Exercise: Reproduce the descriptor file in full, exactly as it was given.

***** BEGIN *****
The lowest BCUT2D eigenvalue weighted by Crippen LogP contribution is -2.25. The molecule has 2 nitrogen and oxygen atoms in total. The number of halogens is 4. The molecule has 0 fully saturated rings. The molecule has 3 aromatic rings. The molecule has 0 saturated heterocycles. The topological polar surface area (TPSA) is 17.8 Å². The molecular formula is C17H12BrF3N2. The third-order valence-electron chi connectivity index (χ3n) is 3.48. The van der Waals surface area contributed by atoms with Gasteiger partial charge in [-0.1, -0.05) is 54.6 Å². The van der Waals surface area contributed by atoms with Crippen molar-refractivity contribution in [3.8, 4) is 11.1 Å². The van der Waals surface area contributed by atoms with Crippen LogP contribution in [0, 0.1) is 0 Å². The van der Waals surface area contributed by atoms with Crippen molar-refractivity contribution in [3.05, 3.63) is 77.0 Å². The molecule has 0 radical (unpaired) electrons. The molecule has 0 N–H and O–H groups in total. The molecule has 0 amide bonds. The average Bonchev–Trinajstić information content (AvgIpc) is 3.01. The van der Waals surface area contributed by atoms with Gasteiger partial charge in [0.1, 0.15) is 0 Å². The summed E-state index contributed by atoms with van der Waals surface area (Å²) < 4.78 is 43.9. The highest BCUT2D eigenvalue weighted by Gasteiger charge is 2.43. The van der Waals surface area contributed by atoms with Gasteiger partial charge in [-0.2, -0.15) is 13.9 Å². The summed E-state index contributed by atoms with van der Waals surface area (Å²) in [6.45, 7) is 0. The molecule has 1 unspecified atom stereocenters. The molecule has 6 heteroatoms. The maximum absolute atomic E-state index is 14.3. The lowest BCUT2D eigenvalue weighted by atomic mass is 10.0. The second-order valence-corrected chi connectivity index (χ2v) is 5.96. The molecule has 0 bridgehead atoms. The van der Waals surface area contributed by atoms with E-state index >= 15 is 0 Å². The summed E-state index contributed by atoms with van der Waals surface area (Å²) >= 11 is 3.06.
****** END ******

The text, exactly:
The lowest BCUT2D eigenvalue weighted by Crippen LogP contribution is -2.25. The molecule has 2 nitrogen and oxygen atoms in total. The number of halogens is 4. The molecule has 0 fully saturated rings. The molecule has 3 aromatic rings. The molecule has 0 saturated heterocycles. The topological polar surface area (TPSA) is 17.8 Å². The molecular formula is C17H12BrF3N2. The third-order valence-electron chi connectivity index (χ3n) is 3.48. The van der Waals surface area contributed by atoms with Gasteiger partial charge in [-0.1, -0.05) is 54.6 Å². The van der Waals surface area contributed by atoms with Crippen molar-refractivity contribution in [3.8, 4) is 11.1 Å². The van der Waals surface area contributed by atoms with Crippen LogP contribution in [0, 0.1) is 0 Å². The van der Waals surface area contributed by atoms with Crippen molar-refractivity contribution in [3.05, 3.63) is 77.0 Å². The molecule has 0 radical (unpaired) electrons. The molecule has 0 N–H and O–H groups in total. The molecule has 0 amide bonds. The average Bonchev–Trinajstić information content (AvgIpc) is 3.01. The van der Waals surface area contributed by atoms with Gasteiger partial charge in [0.1, 0.15) is 0 Å². The summed E-state index contributed by atoms with van der Waals surface area (Å²) < 4.78 is 43.9. The highest BCUT2D eigenvalue weighted by Gasteiger charge is 2.43. The van der Waals surface area contributed by atoms with Gasteiger partial charge in [-0.2, -0.15) is 13.9 Å². The summed E-state index contributed by atoms with van der Waals surface area (Å²) in [6.45, 7) is 0. The molecule has 1 unspecified atom stereocenters. The molecule has 6 heteroatoms. The maximum absolute atomic E-state index is 14.3. The lowest BCUT2D eigenvalue weighted by atomic mass is 10.0. The second-order valence-corrected chi connectivity index (χ2v) is 5.96. The molecule has 0 bridgehead atoms. The van der Waals surface area contributed by atoms with E-state index >= 15 is 0 Å². The summed E-state index contributed by atoms with van der Waals surface area (Å²) >= 11 is 3.06.